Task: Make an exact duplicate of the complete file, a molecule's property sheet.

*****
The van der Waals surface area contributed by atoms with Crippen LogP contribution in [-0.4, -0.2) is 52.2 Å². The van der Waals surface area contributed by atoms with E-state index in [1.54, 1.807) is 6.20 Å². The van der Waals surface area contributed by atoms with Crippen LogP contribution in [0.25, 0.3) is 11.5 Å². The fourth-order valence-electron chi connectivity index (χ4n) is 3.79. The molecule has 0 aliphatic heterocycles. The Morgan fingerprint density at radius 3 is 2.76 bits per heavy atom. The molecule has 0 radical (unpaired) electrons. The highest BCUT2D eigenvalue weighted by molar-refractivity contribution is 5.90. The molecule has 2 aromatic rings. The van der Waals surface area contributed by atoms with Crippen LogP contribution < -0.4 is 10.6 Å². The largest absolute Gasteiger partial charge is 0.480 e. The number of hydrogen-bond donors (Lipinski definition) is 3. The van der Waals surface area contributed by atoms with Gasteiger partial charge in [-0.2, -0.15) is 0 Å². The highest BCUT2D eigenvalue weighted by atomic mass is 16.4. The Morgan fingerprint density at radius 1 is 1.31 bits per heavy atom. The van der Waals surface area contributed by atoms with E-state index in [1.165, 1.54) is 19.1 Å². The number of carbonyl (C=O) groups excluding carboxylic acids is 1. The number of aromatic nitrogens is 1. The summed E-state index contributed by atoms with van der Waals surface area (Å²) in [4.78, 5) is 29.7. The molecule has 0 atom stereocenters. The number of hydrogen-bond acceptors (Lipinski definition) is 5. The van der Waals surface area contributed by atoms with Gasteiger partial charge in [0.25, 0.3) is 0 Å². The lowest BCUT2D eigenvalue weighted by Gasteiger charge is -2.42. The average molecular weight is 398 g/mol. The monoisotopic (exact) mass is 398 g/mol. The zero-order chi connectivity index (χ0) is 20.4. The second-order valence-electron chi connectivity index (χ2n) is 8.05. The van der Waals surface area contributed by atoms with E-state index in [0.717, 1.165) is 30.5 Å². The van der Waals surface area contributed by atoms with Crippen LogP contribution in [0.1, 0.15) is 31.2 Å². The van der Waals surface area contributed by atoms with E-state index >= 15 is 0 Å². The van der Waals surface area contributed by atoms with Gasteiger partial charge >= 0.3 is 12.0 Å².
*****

The van der Waals surface area contributed by atoms with Crippen LogP contribution in [-0.4, -0.2) is 52.2 Å². The van der Waals surface area contributed by atoms with E-state index in [1.54, 1.807) is 6.20 Å². The van der Waals surface area contributed by atoms with Crippen LogP contribution in [0.25, 0.3) is 11.5 Å². The fourth-order valence-electron chi connectivity index (χ4n) is 3.79. The molecule has 0 aliphatic heterocycles. The Morgan fingerprint density at radius 3 is 2.76 bits per heavy atom. The molecule has 0 radical (unpaired) electrons. The highest BCUT2D eigenvalue weighted by molar-refractivity contribution is 5.90. The molecule has 2 aromatic rings. The van der Waals surface area contributed by atoms with Crippen LogP contribution < -0.4 is 10.6 Å². The largest absolute Gasteiger partial charge is 0.480 e. The number of hydrogen-bond donors (Lipinski definition) is 3. The van der Waals surface area contributed by atoms with Gasteiger partial charge in [-0.2, -0.15) is 0 Å². The highest BCUT2D eigenvalue weighted by atomic mass is 16.4. The Morgan fingerprint density at radius 1 is 1.31 bits per heavy atom. The van der Waals surface area contributed by atoms with E-state index in [1.165, 1.54) is 19.1 Å². The number of carbonyl (C=O) groups excluding carboxylic acids is 1. The number of aromatic nitrogens is 1. The summed E-state index contributed by atoms with van der Waals surface area (Å²) in [4.78, 5) is 29.7. The molecule has 0 atom stereocenters. The number of hydrogen-bond acceptors (Lipinski definition) is 5. The van der Waals surface area contributed by atoms with Gasteiger partial charge in [0.25, 0.3) is 0 Å². The lowest BCUT2D eigenvalue weighted by Gasteiger charge is -2.42. The average molecular weight is 398 g/mol. The monoisotopic (exact) mass is 398 g/mol. The zero-order chi connectivity index (χ0) is 20.4. The second-order valence-electron chi connectivity index (χ2n) is 8.05. The van der Waals surface area contributed by atoms with E-state index in [0.717, 1.165) is 30.5 Å². The van der Waals surface area contributed by atoms with Crippen LogP contribution in [0.1, 0.15) is 31.2 Å². The van der Waals surface area contributed by atoms with E-state index >= 15 is 0 Å². The van der Waals surface area contributed by atoms with Gasteiger partial charge >= 0.3 is 12.0 Å².